NLRG was formed in 1957 to help in the study of birds in the Lancaster and District Birdwatching Society area. There are currently 12 active ringers. Species currently being studied include: Pied Flycatcher, Bearded Tit, Sand Martin, Twite, Goosander, Oystercatcher and Grey Wagtail. Migration has been studied for 28 years at Heysham. We welcome anyone who wants to observe, help or perhaps wish to become a ringer. Photo: A Heysham-ringed Twite on the Mull of Kintyre (thanks to Eddie Maguire)

Sunday, 24 November 2013

Bearded Tits and Grit-The Season to Date

Its been a rather frustrating season to date compared with the previous nine years of our study of gritting behavior. This weekend was typical, 15 birds (all colour ringed) on the trays on Saturday,  so full of hope I canceled plans to ring and spent Sunday morning watching empty grit trays on what appeared to be a really suitable morning-calm and cold. Frustrating to say the least.

However a  quick look at the sightings to date produced some interesting findings. In total to date we have recorded 176 sightings of colour ringed birds. This compares with 290 for the same period last year. But there are more young birds this year (45 compared with 17 in 2012). However we have recorded 25 different adults and 28 birds of the year visiting the trays this year, compared with 29 adults and 11 young birds in 2012. Effort have been very similar,  so we have recorded more individual birds this year but they are obviously visiting the trays less often. In 2012 one bird visited on 22 days. This year  the largest numbers of days by an individual  was just 10. I suggested in a recent posting that the mild weather and low water levels may be the reason for the  lower use of the trays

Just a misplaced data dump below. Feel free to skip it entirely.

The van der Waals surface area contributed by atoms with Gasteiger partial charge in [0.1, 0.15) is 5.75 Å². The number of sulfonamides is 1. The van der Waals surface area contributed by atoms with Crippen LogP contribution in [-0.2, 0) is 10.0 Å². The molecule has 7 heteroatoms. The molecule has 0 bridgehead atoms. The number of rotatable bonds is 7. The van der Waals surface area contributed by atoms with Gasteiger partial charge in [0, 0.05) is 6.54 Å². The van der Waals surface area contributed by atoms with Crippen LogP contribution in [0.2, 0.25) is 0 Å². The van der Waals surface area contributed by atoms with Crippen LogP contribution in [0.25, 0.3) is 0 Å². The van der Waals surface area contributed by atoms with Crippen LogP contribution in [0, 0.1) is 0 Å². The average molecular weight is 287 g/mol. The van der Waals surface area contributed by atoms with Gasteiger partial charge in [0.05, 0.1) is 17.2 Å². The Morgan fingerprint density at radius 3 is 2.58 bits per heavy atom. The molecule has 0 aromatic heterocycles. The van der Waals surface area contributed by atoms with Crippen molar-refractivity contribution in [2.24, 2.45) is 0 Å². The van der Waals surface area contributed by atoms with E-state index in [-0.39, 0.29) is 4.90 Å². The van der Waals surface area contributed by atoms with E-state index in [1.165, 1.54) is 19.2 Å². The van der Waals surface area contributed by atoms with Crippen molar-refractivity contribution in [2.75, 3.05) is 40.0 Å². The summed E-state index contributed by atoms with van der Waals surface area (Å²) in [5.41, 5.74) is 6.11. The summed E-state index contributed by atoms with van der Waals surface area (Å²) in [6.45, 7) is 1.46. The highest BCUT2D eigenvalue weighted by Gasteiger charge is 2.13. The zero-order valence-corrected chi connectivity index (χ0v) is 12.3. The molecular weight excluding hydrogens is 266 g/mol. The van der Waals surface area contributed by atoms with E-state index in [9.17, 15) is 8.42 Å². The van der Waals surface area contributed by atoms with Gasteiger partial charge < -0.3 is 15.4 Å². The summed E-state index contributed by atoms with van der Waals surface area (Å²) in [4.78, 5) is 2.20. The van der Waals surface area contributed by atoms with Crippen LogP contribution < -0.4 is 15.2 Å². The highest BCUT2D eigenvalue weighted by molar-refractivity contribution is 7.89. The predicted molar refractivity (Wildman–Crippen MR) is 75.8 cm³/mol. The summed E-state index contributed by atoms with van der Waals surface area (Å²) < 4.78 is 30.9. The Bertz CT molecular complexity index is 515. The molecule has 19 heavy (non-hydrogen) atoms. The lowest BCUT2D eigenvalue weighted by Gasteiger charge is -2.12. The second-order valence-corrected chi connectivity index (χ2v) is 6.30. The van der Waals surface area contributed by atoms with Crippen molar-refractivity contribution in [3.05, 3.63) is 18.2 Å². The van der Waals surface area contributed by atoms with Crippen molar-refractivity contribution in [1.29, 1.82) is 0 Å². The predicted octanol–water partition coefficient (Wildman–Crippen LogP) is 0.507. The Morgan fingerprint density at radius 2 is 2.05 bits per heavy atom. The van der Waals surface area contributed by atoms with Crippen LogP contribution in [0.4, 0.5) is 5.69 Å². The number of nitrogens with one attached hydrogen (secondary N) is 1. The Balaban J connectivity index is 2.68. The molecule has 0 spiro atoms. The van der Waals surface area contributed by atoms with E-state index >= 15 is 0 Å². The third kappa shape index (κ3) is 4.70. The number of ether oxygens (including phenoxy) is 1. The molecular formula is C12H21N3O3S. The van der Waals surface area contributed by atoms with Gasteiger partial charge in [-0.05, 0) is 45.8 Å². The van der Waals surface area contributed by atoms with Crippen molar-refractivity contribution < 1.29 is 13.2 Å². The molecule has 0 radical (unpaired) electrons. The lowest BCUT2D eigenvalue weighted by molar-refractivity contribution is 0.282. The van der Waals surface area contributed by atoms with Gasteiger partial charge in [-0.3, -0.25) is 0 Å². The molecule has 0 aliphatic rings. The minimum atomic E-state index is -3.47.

Overall though survival this year to date has been good. We ringed  21 nestlings and 16 of these survived to at least 2 months. Of the 45 juveniles ringed, 38  at least survived to early August and 32 of these have been recorded post moult.

Survival over last winter has also been good for  of the 17 birds ringed as juveniles in 2012 no fewer that 13 have been recorded  this year, a crude survival rate of 78%.


Wednesday, 20 November 2013

Recent Recoveries

The latest batch of recoveries included some interesting movements-
A Willow Warbler ringed near Carlisle at 08.45 on  on 6th of August was caught at Leighton 80 km south 25 hours later while a Chiffchaff ringed at Heysham on 28th September was caught at Orfordness in Suffolk eight days later, a distance of 370 kms.

A little more usual were two Sedge Warblers in France bringing our total of Sedge Warblers reported on migration through France to 43. A juvenile had traveled 705 kms in 13 days.

This late summer/autumn has been exceptional for the numbers of Mediterranean Gulls frequenting especially the Heysham power Station Outfalls. The rings or colour rings were noted on four birds. Three had been ringed as nestlings in The Netherlands and one in Germany. These now bring the totals of birds reported in our area to The Netherlands 6, Belgium 4, France 2, Germany 1  and Poland  4. All except two of he Polish birds were ringed as nestling's.  Many of them have returned in successive years with others moving to other wintering areas.